KALTBLUT: How come you chose to study film in the first place?
Rejjie: I have such a passion for visual stuff – and I’d like to make films eventually. Maybe I’ll even go back to school.

KALTBLUT: Does that mean you have a creative hand in directing your videos?
Rejjie: Yeah, for the most part, it’s fifty/fifty, and I’d never approve anything that’s not 100% me. I’m fully in control of my own stuff now, and it feels really good – a lot of this business is confusing and there are so many people around, that ideas can be taken and flipped, so I like having some control over the visuals. When I make music, it’s very visual for me, and really want to marry those two worlds together.

KALTBLUT: Where are you living now?
Rejjie: I live in London. I’m in Brooklyn sometimes, but London’s home.

KALTBLUT: Would you ever move back to Ireland?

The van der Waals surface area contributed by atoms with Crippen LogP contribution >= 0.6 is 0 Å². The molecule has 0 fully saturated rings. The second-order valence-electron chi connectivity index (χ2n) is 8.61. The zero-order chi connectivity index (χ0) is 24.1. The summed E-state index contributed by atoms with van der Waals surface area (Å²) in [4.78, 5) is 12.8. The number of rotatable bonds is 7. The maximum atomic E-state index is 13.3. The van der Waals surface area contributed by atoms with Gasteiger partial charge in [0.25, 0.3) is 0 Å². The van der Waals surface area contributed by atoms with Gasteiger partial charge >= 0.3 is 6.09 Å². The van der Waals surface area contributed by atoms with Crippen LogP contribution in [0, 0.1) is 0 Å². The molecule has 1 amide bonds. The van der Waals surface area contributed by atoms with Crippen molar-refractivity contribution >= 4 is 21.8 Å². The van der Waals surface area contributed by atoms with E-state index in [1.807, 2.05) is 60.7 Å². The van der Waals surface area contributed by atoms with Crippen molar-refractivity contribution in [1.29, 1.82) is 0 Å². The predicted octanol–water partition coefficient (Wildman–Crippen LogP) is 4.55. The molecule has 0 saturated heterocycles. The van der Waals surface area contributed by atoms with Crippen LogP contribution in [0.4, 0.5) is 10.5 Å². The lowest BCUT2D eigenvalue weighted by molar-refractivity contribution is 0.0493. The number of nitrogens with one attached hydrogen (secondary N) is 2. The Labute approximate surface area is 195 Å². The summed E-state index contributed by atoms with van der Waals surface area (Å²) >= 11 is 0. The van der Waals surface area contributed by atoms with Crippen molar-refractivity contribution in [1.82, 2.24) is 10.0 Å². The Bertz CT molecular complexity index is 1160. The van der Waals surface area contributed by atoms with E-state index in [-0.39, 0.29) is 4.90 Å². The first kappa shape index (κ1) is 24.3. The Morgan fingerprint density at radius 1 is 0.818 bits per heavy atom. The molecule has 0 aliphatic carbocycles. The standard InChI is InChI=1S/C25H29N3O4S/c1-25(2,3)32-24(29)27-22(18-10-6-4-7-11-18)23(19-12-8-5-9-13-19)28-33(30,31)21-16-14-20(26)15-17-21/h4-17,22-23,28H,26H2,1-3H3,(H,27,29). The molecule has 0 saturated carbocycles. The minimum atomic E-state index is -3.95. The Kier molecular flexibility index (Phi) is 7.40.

Rejjie: Yeah, it’s in the plans. Nowhere else but Dublin though – everywhere else seems a bit too rural. But I’m just trying to find the right time. I think I need to be away from there now to travel and seize all these opportunities. It would be hard if I still lived in Dublin.

KALTBLUT: Let’s talk about Dear Annie. The album’s executive producer is Rahki…
Rejjie: Yeah, he produced a couple of songs, and the rest were produced by this kid from Paris called Lewis Ofman. He’s nineteen and amazing. We just met by chance and made a bunch of songs – it was an easy process.

KALTBLUT: How did both of those collaborations come about?